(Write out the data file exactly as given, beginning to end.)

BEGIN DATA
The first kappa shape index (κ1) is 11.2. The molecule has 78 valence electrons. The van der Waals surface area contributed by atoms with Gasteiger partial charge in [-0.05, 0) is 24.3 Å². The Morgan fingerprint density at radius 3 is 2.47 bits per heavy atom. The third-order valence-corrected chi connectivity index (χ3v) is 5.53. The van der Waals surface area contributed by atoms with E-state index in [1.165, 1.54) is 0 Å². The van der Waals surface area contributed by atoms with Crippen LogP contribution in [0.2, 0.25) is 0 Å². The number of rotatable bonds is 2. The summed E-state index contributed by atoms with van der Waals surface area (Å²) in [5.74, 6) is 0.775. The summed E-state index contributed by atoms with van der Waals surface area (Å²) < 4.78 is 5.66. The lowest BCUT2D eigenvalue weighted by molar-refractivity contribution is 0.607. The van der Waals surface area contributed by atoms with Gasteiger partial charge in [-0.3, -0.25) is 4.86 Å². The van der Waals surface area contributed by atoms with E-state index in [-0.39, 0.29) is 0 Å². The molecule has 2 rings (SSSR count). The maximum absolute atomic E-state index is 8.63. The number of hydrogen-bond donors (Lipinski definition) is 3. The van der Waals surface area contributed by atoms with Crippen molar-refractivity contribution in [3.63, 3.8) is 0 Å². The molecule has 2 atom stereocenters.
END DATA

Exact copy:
The first kappa shape index (κ1) is 11.2. The molecule has 78 valence electrons. The van der Waals surface area contributed by atoms with Gasteiger partial charge in [-0.05, 0) is 24.3 Å². The Morgan fingerprint density at radius 3 is 2.47 bits per heavy atom. The third-order valence-corrected chi connectivity index (χ3v) is 5.53. The van der Waals surface area contributed by atoms with E-state index in [1.165, 1.54) is 0 Å². The van der Waals surface area contributed by atoms with Crippen LogP contribution in [0.2, 0.25) is 0 Å². The number of rotatable bonds is 2. The summed E-state index contributed by atoms with van der Waals surface area (Å²) in [5.74, 6) is 0.775. The summed E-state index contributed by atoms with van der Waals surface area (Å²) < 4.78 is 5.66. The lowest BCUT2D eigenvalue weighted by molar-refractivity contribution is 0.607. The van der Waals surface area contributed by atoms with Gasteiger partial charge in [-0.3, -0.25) is 4.86 Å². The van der Waals surface area contributed by atoms with E-state index in [-0.39, 0.29) is 0 Å². The molecule has 2 rings (SSSR count). The maximum absolute atomic E-state index is 8.63. The number of hydrogen-bond donors (Lipinski definition) is 3. The van der Waals surface area contributed by atoms with Crippen molar-refractivity contribution in [3.63, 3.8) is 0 Å². The molecule has 2 atom stereocenters.